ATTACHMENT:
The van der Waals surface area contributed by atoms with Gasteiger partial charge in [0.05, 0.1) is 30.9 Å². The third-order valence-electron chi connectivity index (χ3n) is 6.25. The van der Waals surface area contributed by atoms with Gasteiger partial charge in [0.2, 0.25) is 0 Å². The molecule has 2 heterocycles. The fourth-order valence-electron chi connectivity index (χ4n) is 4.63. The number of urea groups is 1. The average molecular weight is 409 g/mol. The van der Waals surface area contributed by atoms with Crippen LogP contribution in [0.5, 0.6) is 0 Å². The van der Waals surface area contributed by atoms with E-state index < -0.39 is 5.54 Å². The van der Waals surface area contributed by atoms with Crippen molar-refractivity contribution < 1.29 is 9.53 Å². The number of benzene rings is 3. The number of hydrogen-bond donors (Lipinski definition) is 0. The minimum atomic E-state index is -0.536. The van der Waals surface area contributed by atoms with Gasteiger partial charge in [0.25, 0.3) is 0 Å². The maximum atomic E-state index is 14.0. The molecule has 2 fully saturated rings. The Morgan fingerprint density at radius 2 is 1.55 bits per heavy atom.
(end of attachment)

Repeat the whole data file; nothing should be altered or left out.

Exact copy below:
The van der Waals surface area contributed by atoms with Gasteiger partial charge in [0.05, 0.1) is 30.9 Å². The third-order valence-electron chi connectivity index (χ3n) is 6.25. The van der Waals surface area contributed by atoms with Gasteiger partial charge in [0.2, 0.25) is 0 Å². The molecule has 2 heterocycles. The fourth-order valence-electron chi connectivity index (χ4n) is 4.63. The number of urea groups is 1. The average molecular weight is 409 g/mol. The van der Waals surface area contributed by atoms with Crippen LogP contribution in [0.5, 0.6) is 0 Å². The van der Waals surface area contributed by atoms with E-state index < -0.39 is 5.54 Å². The van der Waals surface area contributed by atoms with Crippen molar-refractivity contribution < 1.29 is 9.53 Å². The number of benzene rings is 3. The number of hydrogen-bond donors (Lipinski definition) is 0. The minimum atomic E-state index is -0.536. The van der Waals surface area contributed by atoms with Gasteiger partial charge in [0.25, 0.3) is 0 Å². The maximum atomic E-state index is 14.0. The molecule has 2 fully saturated rings. The Morgan fingerprint density at radius 2 is 1.55 bits per heavy atom.